McDonald's posts better growth after all-day breakfast move

McDonald’s, which is waging a comeback effort under chief executive Steve Easterbrook, yesterday posted its best quarterly growth in almost four years after a move to serve breakfast all day helped fuel US sales.

Global same-store sales surged 5% in the fourth quarter, the Oak Brook, Illinois-based company said in a statement.

Analysts had estimated 3.2% growth.

Profit also topped predictions, raising optimism that Mr Easterbrook can pull McDonald’s out of its worst slump in more than a decade.

Revenues amounted to $6.34bn for the period, beating the $6.23bn estimate.

The world’s biggest restaurant chain started serving breakfast all day in the US in October, bowing to a longstanding demand from customers.

Mr Easterbrook, who took the CEO job last March, also has focused on speeding up service and improving order accuracy.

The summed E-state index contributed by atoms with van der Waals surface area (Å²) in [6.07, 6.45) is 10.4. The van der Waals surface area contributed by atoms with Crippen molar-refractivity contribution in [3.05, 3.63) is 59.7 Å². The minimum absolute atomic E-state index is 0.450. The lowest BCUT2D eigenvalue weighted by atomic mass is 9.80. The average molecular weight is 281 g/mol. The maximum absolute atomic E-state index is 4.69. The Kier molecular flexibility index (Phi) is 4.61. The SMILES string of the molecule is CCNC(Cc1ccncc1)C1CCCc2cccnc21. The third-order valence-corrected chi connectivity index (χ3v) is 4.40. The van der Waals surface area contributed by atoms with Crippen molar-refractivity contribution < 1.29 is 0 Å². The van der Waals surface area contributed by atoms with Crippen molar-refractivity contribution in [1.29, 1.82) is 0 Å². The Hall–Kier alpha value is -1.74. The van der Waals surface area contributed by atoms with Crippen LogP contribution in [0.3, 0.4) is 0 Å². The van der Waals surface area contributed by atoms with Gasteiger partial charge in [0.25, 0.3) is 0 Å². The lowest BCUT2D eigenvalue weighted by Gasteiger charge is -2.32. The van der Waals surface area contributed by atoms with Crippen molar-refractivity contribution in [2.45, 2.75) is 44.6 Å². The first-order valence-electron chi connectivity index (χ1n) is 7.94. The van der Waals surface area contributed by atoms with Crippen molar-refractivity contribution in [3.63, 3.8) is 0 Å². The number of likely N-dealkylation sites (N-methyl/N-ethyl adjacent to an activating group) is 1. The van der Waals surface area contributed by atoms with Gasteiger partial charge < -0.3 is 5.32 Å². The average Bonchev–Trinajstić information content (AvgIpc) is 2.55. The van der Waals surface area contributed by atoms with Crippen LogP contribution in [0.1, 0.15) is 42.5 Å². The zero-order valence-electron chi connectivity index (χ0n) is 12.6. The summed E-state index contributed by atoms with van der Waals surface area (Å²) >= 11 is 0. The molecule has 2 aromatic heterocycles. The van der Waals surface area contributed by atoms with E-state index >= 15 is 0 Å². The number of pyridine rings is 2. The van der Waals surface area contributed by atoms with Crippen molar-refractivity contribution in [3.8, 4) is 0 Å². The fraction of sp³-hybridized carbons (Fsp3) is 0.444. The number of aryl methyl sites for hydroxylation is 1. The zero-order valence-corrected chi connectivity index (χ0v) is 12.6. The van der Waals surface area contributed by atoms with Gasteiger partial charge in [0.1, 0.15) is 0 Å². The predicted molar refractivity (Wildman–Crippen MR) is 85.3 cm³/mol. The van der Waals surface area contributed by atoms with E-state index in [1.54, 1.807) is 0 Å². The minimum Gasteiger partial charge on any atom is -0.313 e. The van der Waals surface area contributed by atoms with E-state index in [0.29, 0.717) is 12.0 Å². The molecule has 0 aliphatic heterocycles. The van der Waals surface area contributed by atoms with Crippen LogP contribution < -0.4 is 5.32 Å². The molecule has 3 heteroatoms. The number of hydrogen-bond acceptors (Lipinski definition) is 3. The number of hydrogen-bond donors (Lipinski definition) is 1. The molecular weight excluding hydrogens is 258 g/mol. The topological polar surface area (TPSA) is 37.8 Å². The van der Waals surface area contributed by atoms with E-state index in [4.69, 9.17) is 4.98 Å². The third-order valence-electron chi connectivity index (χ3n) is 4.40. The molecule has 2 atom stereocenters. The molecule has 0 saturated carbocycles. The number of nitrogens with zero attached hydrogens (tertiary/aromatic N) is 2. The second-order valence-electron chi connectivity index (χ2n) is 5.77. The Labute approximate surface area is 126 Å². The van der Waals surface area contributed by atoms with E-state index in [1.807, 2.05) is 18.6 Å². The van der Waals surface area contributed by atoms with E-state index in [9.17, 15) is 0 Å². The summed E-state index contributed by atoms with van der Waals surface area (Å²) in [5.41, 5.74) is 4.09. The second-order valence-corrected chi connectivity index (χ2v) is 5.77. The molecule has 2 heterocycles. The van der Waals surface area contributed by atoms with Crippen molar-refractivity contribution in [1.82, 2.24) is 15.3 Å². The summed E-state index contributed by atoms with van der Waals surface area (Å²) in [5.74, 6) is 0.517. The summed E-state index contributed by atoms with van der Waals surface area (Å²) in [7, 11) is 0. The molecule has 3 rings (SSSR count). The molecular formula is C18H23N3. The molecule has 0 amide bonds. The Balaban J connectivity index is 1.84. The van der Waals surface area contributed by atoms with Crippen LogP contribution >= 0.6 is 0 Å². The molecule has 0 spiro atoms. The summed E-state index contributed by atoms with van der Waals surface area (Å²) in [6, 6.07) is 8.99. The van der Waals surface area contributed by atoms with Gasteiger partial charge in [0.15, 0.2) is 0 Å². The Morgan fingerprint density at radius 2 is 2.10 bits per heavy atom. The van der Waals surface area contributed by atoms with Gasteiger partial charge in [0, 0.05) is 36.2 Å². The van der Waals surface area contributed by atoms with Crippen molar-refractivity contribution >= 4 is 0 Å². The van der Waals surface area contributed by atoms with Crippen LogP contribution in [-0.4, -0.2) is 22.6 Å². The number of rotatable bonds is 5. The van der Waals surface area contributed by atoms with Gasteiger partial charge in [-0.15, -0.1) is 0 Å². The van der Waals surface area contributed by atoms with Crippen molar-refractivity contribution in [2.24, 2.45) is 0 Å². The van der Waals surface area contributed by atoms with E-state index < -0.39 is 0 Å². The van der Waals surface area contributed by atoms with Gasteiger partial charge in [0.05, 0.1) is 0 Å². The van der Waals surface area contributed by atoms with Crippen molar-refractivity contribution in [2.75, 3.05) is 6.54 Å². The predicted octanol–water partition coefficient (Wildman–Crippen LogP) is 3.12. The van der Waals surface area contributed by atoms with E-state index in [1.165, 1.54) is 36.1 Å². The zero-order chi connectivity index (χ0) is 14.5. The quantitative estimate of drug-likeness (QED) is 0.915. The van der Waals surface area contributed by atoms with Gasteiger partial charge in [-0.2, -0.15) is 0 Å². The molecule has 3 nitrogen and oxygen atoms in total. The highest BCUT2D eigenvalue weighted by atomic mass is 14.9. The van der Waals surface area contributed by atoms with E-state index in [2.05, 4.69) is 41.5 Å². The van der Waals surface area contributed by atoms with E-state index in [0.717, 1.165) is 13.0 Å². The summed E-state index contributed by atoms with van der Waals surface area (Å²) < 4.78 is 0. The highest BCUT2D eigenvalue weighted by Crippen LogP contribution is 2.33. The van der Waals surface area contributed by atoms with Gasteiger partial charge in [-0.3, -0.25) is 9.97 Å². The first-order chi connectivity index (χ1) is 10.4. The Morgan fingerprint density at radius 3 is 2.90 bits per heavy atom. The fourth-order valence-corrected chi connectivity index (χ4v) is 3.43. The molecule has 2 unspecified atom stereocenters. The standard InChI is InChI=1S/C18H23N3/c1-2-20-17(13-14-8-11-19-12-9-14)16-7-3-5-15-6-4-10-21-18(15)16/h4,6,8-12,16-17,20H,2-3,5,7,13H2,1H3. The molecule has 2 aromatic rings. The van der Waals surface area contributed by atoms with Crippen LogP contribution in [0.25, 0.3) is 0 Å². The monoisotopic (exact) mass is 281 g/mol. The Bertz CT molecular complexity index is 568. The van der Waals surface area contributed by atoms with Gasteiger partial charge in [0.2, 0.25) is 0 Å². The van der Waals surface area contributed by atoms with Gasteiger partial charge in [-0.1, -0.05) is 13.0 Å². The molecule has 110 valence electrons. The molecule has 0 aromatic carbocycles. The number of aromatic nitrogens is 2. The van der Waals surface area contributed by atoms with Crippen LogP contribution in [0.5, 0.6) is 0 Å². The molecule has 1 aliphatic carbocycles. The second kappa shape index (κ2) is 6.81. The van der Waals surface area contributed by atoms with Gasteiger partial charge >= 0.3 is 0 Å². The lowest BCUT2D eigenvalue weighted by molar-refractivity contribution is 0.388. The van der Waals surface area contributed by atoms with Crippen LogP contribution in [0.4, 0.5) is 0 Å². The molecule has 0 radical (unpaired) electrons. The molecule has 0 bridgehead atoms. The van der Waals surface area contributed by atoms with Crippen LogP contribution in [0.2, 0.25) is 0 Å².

“It looks like they’re definitely under way with the turnaround,” said Bloomberg Intelligence analyst Jennifer Bartashus.

“A good chunk of it is the all-day breakfast.”

Still, it’s unclear if selling Egg McMuffins beyond the morning rush will be a long-term benefit, Ms Bartashus said.

“The real question is whether that will be a sustained positive influence beyond people just trying it out for the first time.”

The company’s shares rose as much as 4.5% to $123.72 in early trading after the results were released.

In 2015, McDonald’s gained 26%, outpacing the Standard & Poor’s 500 Index, which lost 0.7%.

Like Starbucks, which reported quarterly results last week, McDonald’s cited France as being a weak spot.

Business there was hurt by last year’s terrorist attacks in Paris.

McDonald’s saw stronger results in the UK, Canada and Australia, as well as positive same-store sales in Russia and China.

“We took bold, urgent action in 2015 to reset the business and position McDonald’s to deliver sustained profitable growth,” Mr Easterbrook said in yesterday’s statement.

“We enter 2016 committed to managing the business for the long term,” he added.


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